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PTG Technologies

Support through LSBU’s Graduate Entrepreneur Scheme has helped new practice PTG Architectural Technology realise its sustainable housing vision

Alumni of LSBU’s School of the Built Environment and Architecture (BEA), Thomas A Gray, Francesco Ponsanu and Andrea Tiana were awarded a place on the University’s Graduate Entrepreneur Scheme (GES) for 2017/18. “We were told about the GES during our final year at LSBU while completing one of our final modules, which involved coming up with a viable business plan within industry,” explains Thomas. “Our plan seemed to be viable enough for our degree and so we decided to join the GES.”

The trio are hoping that participation will benefit their new business, PTG Architectural Technology, an architectural technology practice that provides technical digital support to larger architectural practices, developers and contractors on the technological advances within industry. Key to this approach is collaborative working and communication using 3D architectural building information modelling (BIM). “We have been on the GES since September 2017 and have been working hard ever since. We have collaborated with Neil Whitehead on a nightclub in Chelsea, which was a great step in the right direction,” Thomas adds.

Support from LSBU

More recently, Thomas, Francesco and Andrea have been supported by the BEA in applying for their Chartered Institute of Architectural Technology (CIAT) accreditation, and have also become ambassadors of the Student Enterprise department through delivering events to the University’s student community and working with the Business Solutions Centre.

“We are applying for the CIAT accreditation as both individuals and as a practice so that we are recognised amongst our peers and receive the latest information about the industry and architectural technologies as a whole,” says Thomas. “To have the company registered and credited by the CIAT could take over a year as we need to be established for a certain period of time. CIAT accreditation will give other companies we chose to work with assurance in the same way they would be buy hiring an architect who is credited by RIBA.”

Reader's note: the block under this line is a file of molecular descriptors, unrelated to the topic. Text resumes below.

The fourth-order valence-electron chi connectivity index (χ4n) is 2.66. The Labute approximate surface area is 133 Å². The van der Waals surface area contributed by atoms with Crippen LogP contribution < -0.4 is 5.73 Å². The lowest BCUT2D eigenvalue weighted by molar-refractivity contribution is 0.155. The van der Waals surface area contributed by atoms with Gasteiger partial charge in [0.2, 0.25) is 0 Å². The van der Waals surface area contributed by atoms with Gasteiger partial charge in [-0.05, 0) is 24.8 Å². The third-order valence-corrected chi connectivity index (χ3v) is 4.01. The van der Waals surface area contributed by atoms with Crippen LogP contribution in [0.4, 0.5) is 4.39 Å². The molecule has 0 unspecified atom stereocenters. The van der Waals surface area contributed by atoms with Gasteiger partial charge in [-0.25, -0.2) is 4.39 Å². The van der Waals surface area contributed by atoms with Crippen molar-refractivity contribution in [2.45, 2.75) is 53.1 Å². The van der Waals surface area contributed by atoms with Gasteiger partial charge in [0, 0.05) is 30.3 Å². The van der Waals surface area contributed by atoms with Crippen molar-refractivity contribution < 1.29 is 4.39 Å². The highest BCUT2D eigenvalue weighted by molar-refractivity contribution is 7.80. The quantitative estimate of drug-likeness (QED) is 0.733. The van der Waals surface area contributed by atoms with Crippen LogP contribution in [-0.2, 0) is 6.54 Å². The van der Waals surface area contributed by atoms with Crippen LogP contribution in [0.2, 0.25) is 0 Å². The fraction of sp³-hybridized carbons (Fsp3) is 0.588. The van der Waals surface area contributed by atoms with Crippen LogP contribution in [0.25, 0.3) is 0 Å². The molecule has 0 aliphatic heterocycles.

Giving something back to LSBU

Thomas says that they decided to become ambassadors of the Student Enterprise department “because we feel that if people have ideas, they need sharing. Before this though people’s ideas must be helped to be shaped, moulded and perfected. The Student Enterprise team are really incredible and can help people to fine tune their ideas before and during taking their product or service to market. For us, this involves taking lectures with other members of our GES cohort and others to try and teach students what the programme is like, and what we have learnt.”

The importance of the support available

With all three partners having only recently graduated from university and, in comparison to larger companies, holding much less experience, Thomas says that being able to turn to LSBU for help has been invaluable. “The experience we do have is with the technology. Also, due to recently graduating, we haven’t got a large amount of capital between us, which is a massive hindrance when setting up a new company. As a result, the support from LSBU has provided us with an office from which to work, hold meetings and grow our ideas. The loan provided by the GES helps in the early stages of setting up the business, by securing the needed and expensive software and other general set-up costs. This reduced our overheads for the first year dramatically, which really was a huge help.”

Future goals

With their practice still in its early days, Thomas and his partners are aware that it will take a while for their ambitions to be realised, but they take a long-term view. “Our future goals are very simple: we wish to change the way people and the industry view social and affordable housing,” he explains. “In London the current average house price is £500,000. Trying to find a deposit for something like this is near impossible, with most people forced into renting, and doomed to never make it onto the ladder until much later in their lives. We are aiming to introduce a modular, prefabricated, sustainable and inclusive property/set of properties to try and solve this problem. Working closely and collaborating with larger architectural practices, as well as other industry disciplines, we want to work on large-scale project across the globe, helping us to gain more visibility, credibility and recognition, as the most difficult and frustrating part of our industry is ‘no one will trust you to build a building until you’ve built a building’.”